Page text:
Generally, landlords may evict a tenant  who has not paid rent or has violated the rules outlined in their lease. If you need to serve a notice to pay rent or vacate the premises, get in touch with our firm. There are certain requirements that a tenant eviction notice must meet, so be sure to consult our law firm prior to serving a notice.

Breach of Contract by a Vendor or Supplier

When vendors or suppliers breach their contracts with property managers it often has an immediate negative impact on the profitability of the property.  In the worst cases, these breaches may even affect the habitability of the property by your tenants, resulting in lost rent and/or tenant dissatisfaction. In addition, withholding payment to breaching vendors could result in a lien being placed on your property. You need to consult with an attorney to determine your best course of action.


Michigan law establishes rights and obligations for parties to rental agreements. This agreement is required to comply with the Truth in Renting Act. Leases differ
somewhat in terms, but a written lease agreement should include:
1. Name and signature of the landlord;
2. Name and signature of the tenant;
3. Rent amount to be paid, how frequently, and when and where it is to be paid;
4. Address of the rental property;
5. Starting and ending dates if it is a fixed term tenancy;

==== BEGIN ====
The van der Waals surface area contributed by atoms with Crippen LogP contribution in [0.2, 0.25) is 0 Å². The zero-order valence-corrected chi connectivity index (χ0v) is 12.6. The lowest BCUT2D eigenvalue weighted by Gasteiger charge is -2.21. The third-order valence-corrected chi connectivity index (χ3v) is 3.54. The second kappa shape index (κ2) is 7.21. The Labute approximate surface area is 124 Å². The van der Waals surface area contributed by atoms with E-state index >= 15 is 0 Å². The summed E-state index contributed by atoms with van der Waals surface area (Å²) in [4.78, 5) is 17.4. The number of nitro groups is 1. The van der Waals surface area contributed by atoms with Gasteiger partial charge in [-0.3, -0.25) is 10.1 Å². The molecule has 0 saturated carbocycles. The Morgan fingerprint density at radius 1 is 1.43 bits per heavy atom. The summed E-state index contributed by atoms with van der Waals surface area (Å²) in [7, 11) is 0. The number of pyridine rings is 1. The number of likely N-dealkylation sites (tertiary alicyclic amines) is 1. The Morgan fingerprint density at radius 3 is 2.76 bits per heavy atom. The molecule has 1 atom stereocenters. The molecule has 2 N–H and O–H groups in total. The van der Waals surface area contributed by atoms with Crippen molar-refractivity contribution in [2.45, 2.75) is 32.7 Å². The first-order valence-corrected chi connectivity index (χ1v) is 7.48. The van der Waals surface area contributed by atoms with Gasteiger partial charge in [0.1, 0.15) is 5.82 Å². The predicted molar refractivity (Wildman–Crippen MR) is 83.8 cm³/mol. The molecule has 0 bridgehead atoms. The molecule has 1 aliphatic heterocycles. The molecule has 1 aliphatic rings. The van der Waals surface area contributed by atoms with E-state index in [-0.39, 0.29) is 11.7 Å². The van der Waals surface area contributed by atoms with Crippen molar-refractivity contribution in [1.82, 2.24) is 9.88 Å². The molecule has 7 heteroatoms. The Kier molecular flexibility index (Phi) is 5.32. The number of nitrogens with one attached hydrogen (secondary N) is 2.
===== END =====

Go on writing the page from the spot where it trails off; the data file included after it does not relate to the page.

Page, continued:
6. Landlord’s mailing address;
7. Amount of the security deposit, if any;
8. Name and address of the financial institution holding the security deposit;
9. Notice of the tenant’s obligation to provide a forwarding address to the landlord within 4 days of terminating the tenancy;
10. Who is responsible for paying utilities;
11. Repair and maintenance responsibilities;
12. Eviction procedures;
13. Any other terms and conditions that the landlord and tenant agreed to; and
14. This statement must be provided in a prominent place in the lease, in at least a 12-point font size:

The Michigan Truth in Renting Act regulates residential leases, prohibiting certain clauses or provisions and prescribing penalties. A provision or clause in a lease that violates
the Truth in Renting Act is void. In particular, a written lease shall not include a provision which:
1. Waives or alters a remedy available to a party when the rental property is in a condition which violates the covenants of fitness and habitability;
2. Waives a right established under the laws that regulate security deposits;
3. Unlawfully excludes or discriminates against a person in violation of the laws relating to civil rights;
4. Provides for a confession of judgment, e.g., requiring a person to give up certain legal rights in advance;
5. Relieves the landlord from liability for the landlord’s failure to perform a duty or for negligent performance of a duty imposed by law (however, the landlord’s duty could be waived to the extent a tenant was able to recover under an insurance policy for loss, damage, or injury caused by fire or other casualty);
6. Waives or alters a party’s right to demand a jury trial or any other right of notice or procedure required by law;
7. Provides that a party is liable for legal cost or attorney fees incurred by the other party in excess of costs or fees specifically permitted by statute;
8. Provides for the landlord to take a security interest in any of the tenant’s personal property to assure payment of rent or other charges, except as specifically permitted by statute;
9. Provides that rental payments may be accelerated if the tenant violates a lease provision unless the amount is determined by the court;
10. Waives or alters a party’s rights with respect to possession or eviction proceedings;